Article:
I use a cooler that I already had as hot liquer tank and tranfer the hot water with a measuring cup.

Kai
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Tue Jul 25, 2006 8:17 am

Thanks Kai, nicely done, looks very solid.
-Larry
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LBrewski
 
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Tue Jul 25, 2006 8:40 am

I second the statement that sparge process has nothing to do with variable efficiency.

But I have graphed how predicted OG will vary efficiency pretty much linearly. The higher the OG the lower the efficiency.


BTW: I have two brew systems, both 10G. I batch sparge with a cooler in one, Fly sparge in a SS Pot in the other. There is no difference in efficiency, quality, or time/effort it takes between the systems.
Bryan "Sir Vorlauf" Peretto
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Tue Jul 25, 2006 2:17 pm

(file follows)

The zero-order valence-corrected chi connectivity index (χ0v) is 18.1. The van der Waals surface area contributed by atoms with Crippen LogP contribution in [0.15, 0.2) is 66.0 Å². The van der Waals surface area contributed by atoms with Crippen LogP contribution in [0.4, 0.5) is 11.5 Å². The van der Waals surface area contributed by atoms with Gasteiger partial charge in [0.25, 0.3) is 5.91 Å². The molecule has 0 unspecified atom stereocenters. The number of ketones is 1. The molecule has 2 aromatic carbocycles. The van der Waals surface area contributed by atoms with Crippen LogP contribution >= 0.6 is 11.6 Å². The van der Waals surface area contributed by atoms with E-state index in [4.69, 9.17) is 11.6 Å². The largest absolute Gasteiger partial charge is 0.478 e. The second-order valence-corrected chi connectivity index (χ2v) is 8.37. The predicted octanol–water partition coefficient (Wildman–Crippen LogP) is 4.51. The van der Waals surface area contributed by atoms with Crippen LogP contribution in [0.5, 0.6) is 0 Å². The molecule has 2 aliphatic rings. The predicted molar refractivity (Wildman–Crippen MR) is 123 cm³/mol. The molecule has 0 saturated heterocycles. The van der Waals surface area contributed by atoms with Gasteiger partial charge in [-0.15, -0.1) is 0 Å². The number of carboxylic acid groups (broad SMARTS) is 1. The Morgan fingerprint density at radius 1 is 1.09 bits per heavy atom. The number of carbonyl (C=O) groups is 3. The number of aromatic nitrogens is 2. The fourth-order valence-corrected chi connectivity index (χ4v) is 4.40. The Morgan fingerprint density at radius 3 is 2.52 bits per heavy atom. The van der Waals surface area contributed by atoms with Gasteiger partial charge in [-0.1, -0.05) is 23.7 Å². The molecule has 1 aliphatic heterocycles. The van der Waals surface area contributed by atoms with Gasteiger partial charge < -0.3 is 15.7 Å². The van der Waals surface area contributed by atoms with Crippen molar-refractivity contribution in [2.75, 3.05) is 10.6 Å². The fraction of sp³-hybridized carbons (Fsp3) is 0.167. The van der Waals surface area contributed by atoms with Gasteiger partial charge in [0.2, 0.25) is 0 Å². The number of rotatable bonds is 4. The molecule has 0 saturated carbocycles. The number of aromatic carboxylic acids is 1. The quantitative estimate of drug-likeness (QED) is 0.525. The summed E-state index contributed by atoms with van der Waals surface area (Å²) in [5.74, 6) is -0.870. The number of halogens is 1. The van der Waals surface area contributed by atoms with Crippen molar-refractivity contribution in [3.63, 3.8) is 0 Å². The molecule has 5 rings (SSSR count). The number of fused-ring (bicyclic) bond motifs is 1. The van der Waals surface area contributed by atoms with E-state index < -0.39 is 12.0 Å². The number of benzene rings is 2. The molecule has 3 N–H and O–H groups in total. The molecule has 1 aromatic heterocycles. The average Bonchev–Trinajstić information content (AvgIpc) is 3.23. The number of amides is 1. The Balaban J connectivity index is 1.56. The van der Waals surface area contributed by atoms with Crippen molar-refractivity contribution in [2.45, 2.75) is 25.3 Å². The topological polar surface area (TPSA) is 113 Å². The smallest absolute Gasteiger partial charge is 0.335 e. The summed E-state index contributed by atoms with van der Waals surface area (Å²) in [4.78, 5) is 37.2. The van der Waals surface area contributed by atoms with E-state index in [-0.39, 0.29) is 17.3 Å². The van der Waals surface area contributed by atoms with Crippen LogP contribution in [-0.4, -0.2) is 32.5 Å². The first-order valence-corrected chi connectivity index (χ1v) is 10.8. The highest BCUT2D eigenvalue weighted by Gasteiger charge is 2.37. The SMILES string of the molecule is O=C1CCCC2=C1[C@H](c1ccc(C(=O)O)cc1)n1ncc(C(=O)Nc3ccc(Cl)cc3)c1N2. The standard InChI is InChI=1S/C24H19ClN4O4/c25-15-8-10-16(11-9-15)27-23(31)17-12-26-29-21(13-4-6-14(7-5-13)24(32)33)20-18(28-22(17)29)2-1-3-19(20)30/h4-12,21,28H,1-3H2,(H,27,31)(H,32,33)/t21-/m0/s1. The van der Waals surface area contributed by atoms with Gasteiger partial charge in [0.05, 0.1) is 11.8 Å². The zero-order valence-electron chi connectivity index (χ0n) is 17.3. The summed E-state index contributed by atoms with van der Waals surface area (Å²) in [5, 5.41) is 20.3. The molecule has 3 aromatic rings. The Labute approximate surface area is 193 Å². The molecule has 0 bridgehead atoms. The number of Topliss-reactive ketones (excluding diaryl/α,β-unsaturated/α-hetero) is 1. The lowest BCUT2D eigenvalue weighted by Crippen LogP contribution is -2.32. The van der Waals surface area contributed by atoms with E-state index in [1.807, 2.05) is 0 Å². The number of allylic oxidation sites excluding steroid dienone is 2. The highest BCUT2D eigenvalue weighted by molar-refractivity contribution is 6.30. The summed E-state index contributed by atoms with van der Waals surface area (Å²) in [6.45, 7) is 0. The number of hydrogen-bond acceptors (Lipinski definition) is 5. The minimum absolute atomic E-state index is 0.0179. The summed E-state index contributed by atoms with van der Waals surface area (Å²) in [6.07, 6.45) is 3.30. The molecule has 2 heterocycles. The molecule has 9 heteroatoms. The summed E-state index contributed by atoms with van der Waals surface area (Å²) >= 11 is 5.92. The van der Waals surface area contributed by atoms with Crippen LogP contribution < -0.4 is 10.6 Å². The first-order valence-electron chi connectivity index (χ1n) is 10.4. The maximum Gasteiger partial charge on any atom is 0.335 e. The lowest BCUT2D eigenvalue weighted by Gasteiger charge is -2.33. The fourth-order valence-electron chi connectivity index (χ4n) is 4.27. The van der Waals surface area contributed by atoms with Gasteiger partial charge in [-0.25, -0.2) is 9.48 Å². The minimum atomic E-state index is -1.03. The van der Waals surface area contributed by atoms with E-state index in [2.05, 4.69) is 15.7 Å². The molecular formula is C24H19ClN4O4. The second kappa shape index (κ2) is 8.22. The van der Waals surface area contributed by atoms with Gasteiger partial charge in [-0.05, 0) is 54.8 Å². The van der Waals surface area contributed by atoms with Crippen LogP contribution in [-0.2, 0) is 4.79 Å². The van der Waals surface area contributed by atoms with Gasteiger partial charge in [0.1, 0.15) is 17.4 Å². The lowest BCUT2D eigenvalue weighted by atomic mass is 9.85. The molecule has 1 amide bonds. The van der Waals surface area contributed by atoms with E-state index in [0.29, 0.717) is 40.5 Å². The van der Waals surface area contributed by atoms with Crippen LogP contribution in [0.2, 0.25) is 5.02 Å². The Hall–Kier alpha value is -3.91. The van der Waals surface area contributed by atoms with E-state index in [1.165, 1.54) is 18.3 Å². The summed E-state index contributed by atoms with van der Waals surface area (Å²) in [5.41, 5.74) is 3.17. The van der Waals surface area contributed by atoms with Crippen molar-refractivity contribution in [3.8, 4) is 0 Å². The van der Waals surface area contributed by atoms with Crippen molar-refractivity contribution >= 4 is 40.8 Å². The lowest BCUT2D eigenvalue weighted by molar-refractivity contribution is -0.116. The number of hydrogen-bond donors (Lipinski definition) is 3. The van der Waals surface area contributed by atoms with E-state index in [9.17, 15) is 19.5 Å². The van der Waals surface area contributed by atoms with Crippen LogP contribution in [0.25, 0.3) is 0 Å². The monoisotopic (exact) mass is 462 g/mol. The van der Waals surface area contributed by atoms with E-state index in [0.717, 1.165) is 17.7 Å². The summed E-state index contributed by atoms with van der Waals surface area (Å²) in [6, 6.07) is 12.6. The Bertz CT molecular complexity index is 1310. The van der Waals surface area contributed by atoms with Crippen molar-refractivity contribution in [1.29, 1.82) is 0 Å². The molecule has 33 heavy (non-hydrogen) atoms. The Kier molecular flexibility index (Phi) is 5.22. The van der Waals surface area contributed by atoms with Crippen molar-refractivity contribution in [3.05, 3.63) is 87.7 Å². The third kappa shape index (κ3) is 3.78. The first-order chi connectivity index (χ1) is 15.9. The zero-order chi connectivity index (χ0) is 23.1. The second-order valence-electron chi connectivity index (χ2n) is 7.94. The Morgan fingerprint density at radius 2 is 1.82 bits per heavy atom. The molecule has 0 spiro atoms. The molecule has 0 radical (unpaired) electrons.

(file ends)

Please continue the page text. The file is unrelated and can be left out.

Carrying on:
bperetto wrote:I second the statement that sparge process has nothing to do with variable efficiency.


This is only true when both sparging options are done properly. I argue that if you are trying to fly-sparge to fast or with channelling you will get an unpredictable efficiency.

But I have graphed how predicted OG will vary efficiency pretty much linearly. The higher the OG the lower the efficiency.


I assume that the efficiency changes linearly because of the fact that you are running-off to a fixed amount of pre-boil volume. I see the same with my system where I have to stop sparging when I have 24L in the boil kettle.

BTW: I have two brew systems, both 10G. I batch sparge with a cooler in one, Fly sparge in a SS Pot in the other. There is no difference in efficiency, quality, or time/effort it takes between the systems.


I thought that batch sparging is faster since you don't have to maintain a slow flow of wort.

Kai
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Tue Jul 25, 2006 2:41 pm

dont foprget with batch sparging you need to vorloff each time after each batch, thats where it can get time consuming